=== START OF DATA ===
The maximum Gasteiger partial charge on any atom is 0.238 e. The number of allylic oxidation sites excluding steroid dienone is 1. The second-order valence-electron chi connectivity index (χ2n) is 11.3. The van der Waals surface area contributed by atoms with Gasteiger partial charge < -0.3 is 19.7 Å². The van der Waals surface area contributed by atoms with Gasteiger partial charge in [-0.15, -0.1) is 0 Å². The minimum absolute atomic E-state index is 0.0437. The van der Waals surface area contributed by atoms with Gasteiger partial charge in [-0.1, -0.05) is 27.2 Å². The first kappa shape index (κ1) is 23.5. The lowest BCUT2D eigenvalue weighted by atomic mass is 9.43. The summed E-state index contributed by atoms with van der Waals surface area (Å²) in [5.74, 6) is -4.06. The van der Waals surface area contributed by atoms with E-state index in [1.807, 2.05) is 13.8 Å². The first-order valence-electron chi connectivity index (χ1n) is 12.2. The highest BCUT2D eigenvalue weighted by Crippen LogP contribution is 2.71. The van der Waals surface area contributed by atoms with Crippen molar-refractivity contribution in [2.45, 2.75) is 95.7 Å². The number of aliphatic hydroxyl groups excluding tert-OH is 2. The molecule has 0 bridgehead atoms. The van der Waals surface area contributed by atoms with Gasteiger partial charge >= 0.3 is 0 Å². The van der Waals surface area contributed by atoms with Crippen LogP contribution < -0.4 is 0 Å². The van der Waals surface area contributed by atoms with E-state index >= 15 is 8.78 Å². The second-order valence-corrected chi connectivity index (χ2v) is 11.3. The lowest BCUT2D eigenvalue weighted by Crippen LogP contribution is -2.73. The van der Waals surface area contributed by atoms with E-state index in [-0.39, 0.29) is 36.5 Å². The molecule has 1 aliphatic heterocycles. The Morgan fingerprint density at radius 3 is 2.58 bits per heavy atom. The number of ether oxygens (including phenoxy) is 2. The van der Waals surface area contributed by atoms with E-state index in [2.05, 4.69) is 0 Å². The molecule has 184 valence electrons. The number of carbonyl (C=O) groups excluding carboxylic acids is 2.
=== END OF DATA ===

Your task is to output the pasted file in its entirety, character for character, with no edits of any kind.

The maximum Gasteiger partial charge on any atom is 0.238 e. The number of allylic oxidation sites excluding steroid dienone is 1. The second-order valence-electron chi connectivity index (χ2n) is 11.3. The van der Waals surface area contributed by atoms with Gasteiger partial charge < -0.3 is 19.7 Å². The van der Waals surface area contributed by atoms with Gasteiger partial charge in [-0.15, -0.1) is 0 Å². The minimum absolute atomic E-state index is 0.0437. The van der Waals surface area contributed by atoms with Gasteiger partial charge in [-0.1, -0.05) is 27.2 Å². The first kappa shape index (κ1) is 23.5. The lowest BCUT2D eigenvalue weighted by atomic mass is 9.43. The summed E-state index contributed by atoms with van der Waals surface area (Å²) in [5.74, 6) is -4.06. The van der Waals surface area contributed by atoms with E-state index in [1.807, 2.05) is 13.8 Å². The first-order valence-electron chi connectivity index (χ1n) is 12.2. The highest BCUT2D eigenvalue weighted by Crippen LogP contribution is 2.71. The van der Waals surface area contributed by atoms with Crippen molar-refractivity contribution in [2.45, 2.75) is 95.7 Å². The number of aliphatic hydroxyl groups excluding tert-OH is 2. The molecule has 0 bridgehead atoms. The van der Waals surface area contributed by atoms with Gasteiger partial charge >= 0.3 is 0 Å². The van der Waals surface area contributed by atoms with Crippen LogP contribution < -0.4 is 0 Å². The van der Waals surface area contributed by atoms with E-state index >= 15 is 8.78 Å². The second-order valence-corrected chi connectivity index (χ2v) is 11.3. The lowest BCUT2D eigenvalue weighted by Crippen LogP contribution is -2.73. The van der Waals surface area contributed by atoms with E-state index in [-0.39, 0.29) is 36.5 Å². The molecule has 1 aliphatic heterocycles. The Morgan fingerprint density at radius 3 is 2.58 bits per heavy atom. The number of ether oxygens (including phenoxy) is 2. The van der Waals surface area contributed by atoms with E-state index in [2.05, 4.69) is 0 Å². The molecule has 184 valence electrons. The number of carbonyl (C=O) groups excluding carboxylic acids is 2.